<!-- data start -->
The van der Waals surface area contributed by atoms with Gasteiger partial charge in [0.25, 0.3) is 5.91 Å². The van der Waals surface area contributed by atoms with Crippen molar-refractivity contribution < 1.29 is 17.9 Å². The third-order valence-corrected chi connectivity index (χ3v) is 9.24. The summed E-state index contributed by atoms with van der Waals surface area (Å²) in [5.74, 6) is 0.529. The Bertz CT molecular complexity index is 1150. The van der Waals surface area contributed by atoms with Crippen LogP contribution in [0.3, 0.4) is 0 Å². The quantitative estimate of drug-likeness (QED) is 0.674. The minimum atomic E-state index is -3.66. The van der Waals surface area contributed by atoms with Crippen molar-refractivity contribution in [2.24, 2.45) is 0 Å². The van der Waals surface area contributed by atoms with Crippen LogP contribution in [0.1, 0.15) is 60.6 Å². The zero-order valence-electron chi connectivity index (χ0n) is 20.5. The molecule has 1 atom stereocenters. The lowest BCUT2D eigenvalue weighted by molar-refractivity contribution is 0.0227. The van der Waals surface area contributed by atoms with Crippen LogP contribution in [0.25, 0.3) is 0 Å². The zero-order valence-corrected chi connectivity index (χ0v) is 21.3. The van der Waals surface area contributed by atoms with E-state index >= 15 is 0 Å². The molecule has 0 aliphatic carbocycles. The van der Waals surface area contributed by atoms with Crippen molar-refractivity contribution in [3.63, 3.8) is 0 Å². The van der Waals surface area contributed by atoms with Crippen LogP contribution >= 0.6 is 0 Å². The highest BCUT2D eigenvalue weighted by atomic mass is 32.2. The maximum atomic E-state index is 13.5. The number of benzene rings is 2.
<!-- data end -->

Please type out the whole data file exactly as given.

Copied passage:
The van der Waals surface area contributed by atoms with Gasteiger partial charge in [0.25, 0.3) is 5.91 Å². The van der Waals surface area contributed by atoms with Crippen molar-refractivity contribution < 1.29 is 17.9 Å². The third-order valence-corrected chi connectivity index (χ3v) is 9.24. The summed E-state index contributed by atoms with van der Waals surface area (Å²) in [5.74, 6) is 0.529. The Bertz CT molecular complexity index is 1150. The van der Waals surface area contributed by atoms with Crippen LogP contribution in [0.3, 0.4) is 0 Å². The quantitative estimate of drug-likeness (QED) is 0.674. The minimum atomic E-state index is -3.66. The van der Waals surface area contributed by atoms with Crippen molar-refractivity contribution in [2.24, 2.45) is 0 Å². The van der Waals surface area contributed by atoms with Crippen LogP contribution in [0.1, 0.15) is 60.6 Å². The zero-order valence-electron chi connectivity index (χ0n) is 20.5. The molecule has 1 atom stereocenters. The lowest BCUT2D eigenvalue weighted by molar-refractivity contribution is 0.0227. The van der Waals surface area contributed by atoms with Crippen LogP contribution in [0.25, 0.3) is 0 Å². The zero-order valence-corrected chi connectivity index (χ0v) is 21.3. The van der Waals surface area contributed by atoms with E-state index >= 15 is 0 Å². The molecule has 0 aliphatic carbocycles. The van der Waals surface area contributed by atoms with Crippen molar-refractivity contribution in [3.63, 3.8) is 0 Å². The van der Waals surface area contributed by atoms with Crippen LogP contribution >= 0.6 is 0 Å². The highest BCUT2D eigenvalue weighted by atomic mass is 32.2. The maximum atomic E-state index is 13.5. The number of benzene rings is 2.